This article discusses the continued reliance of the cinema image on the notion of the photographic, as expressed in the 2007 Warner Bros. film Zodiac (David Fincher). This police procedural movie details the story of detectives and newspaper reporters as they follow the trail of the Zodiac, a serial killer who terrorised California residents in the late-1960s and early 1970s, sending taunting letters to the San Francisco Chronicle. The production involves extensive use of digital set-building and CGI compositing in order to reproduce the look and feel of the period, and is interspersed with segue sequences including an apparent time-lapse shot of the construction of the Transamerica building. Although this was created entirely digitally, the sequence relies heavily on the details expected of time-lapse photography, and therefore illustrates how the new digital cinema makes use of the codes and conventions of analogue cinematography. This is particularly significant because the time-lapse sequence as a technical flourish occurs within the feature film, which ordinarily makes the mechanics of cinema transparent. Unlike contemporary film and video art practice, studio features are not expected to explore the framing of time overtly but instead to reflect as much as possible our commonplace cultural conceptions. Using the ideas of Gilles Deleuze and Kurt Lewin, this article explores the cinematic creation of hodological time, achieved through a reference to film’s photographic legacy, and the establishment in digital filmmaking of a cinema of the body.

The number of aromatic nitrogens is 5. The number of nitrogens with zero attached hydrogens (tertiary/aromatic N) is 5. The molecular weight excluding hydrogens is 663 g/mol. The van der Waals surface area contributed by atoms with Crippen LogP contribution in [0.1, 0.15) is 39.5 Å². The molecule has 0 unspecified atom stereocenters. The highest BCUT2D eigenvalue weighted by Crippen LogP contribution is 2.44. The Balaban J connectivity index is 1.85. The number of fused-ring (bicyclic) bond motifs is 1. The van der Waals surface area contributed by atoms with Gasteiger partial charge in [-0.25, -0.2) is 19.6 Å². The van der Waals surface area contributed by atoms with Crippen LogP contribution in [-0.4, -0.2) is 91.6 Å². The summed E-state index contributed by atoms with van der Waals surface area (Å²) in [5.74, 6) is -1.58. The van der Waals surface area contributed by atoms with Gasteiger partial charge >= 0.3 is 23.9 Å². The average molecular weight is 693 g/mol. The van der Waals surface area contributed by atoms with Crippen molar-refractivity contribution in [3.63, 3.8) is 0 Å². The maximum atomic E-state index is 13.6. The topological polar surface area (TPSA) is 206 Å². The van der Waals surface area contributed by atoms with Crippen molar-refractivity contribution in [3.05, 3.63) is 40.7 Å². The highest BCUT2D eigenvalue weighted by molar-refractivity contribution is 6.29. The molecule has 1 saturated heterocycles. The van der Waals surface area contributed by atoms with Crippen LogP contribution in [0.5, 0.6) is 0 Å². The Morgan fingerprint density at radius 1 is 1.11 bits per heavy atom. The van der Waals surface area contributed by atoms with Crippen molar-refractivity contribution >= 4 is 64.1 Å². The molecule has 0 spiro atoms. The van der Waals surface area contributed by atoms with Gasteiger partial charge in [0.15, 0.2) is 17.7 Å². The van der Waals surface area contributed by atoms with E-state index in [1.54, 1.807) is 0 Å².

|Number of pages||7|
|Publication status||Published - 2011|
ASJC Scopus subject areas
- Visual Arts and Performing Arts